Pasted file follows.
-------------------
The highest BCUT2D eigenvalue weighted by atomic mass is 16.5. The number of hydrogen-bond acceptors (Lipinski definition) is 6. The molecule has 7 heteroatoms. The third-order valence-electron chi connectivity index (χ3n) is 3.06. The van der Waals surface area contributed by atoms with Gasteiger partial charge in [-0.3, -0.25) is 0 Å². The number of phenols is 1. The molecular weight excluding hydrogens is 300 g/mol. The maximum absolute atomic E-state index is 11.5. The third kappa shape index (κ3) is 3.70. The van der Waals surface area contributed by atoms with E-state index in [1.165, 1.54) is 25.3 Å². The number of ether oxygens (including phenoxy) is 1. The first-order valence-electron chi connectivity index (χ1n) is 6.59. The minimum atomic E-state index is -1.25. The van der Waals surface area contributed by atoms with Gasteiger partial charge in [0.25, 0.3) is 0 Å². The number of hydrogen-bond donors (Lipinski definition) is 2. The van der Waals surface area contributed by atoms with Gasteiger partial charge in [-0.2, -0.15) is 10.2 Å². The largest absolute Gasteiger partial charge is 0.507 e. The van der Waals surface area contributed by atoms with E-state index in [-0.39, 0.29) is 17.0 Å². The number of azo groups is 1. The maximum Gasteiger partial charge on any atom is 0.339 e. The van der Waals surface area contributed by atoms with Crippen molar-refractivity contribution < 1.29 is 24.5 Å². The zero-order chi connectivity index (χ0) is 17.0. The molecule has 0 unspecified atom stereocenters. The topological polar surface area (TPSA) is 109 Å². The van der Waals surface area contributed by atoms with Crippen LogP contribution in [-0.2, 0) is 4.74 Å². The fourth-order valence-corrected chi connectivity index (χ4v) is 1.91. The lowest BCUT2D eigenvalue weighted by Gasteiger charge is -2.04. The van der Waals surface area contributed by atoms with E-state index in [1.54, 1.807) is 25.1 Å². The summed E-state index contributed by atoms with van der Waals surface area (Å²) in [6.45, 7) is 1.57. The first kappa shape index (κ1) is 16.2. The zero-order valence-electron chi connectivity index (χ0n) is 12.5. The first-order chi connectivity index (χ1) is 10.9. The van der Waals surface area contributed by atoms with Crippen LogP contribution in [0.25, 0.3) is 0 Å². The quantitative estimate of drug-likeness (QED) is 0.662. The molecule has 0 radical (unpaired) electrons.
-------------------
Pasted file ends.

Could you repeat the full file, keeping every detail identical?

The highest BCUT2D eigenvalue weighted by atomic mass is 16.5. The number of hydrogen-bond acceptors (Lipinski definition) is 6. The molecule has 7 heteroatoms. The third-order valence-electron chi connectivity index (χ3n) is 3.06. The van der Waals surface area contributed by atoms with Gasteiger partial charge in [-0.3, -0.25) is 0 Å². The number of phenols is 1. The molecular weight excluding hydrogens is 300 g/mol. The maximum absolute atomic E-state index is 11.5. The third kappa shape index (κ3) is 3.70. The van der Waals surface area contributed by atoms with E-state index in [1.165, 1.54) is 25.3 Å². The number of ether oxygens (including phenoxy) is 1. The first-order valence-electron chi connectivity index (χ1n) is 6.59. The minimum atomic E-state index is -1.25. The van der Waals surface area contributed by atoms with Gasteiger partial charge in [0.25, 0.3) is 0 Å². The number of hydrogen-bond donors (Lipinski definition) is 2. The van der Waals surface area contributed by atoms with Gasteiger partial charge in [-0.2, -0.15) is 10.2 Å². The largest absolute Gasteiger partial charge is 0.507 e. The van der Waals surface area contributed by atoms with E-state index in [-0.39, 0.29) is 17.0 Å². The number of azo groups is 1. The maximum Gasteiger partial charge on any atom is 0.339 e. The van der Waals surface area contributed by atoms with Crippen molar-refractivity contribution < 1.29 is 24.5 Å². The zero-order chi connectivity index (χ0) is 17.0. The molecule has 0 unspecified atom stereocenters. The topological polar surface area (TPSA) is 109 Å². The van der Waals surface area contributed by atoms with Crippen LogP contribution in [-0.2, 0) is 4.74 Å². The fourth-order valence-corrected chi connectivity index (χ4v) is 1.91. The lowest BCUT2D eigenvalue weighted by Gasteiger charge is -2.04. The van der Waals surface area contributed by atoms with E-state index in [1.54, 1.807) is 25.1 Å². The summed E-state index contributed by atoms with van der Waals surface area (Å²) in [6.45, 7) is 1.57. The first kappa shape index (κ1) is 16.2. The zero-order valence-electron chi connectivity index (χ0n) is 12.5. The first-order chi connectivity index (χ1) is 10.9. The van der Waals surface area contributed by atoms with Crippen LogP contribution in [0.25, 0.3) is 0 Å². The quantitative estimate of drug-likeness (QED) is 0.662. The molecule has 0 radical (unpaired) electrons.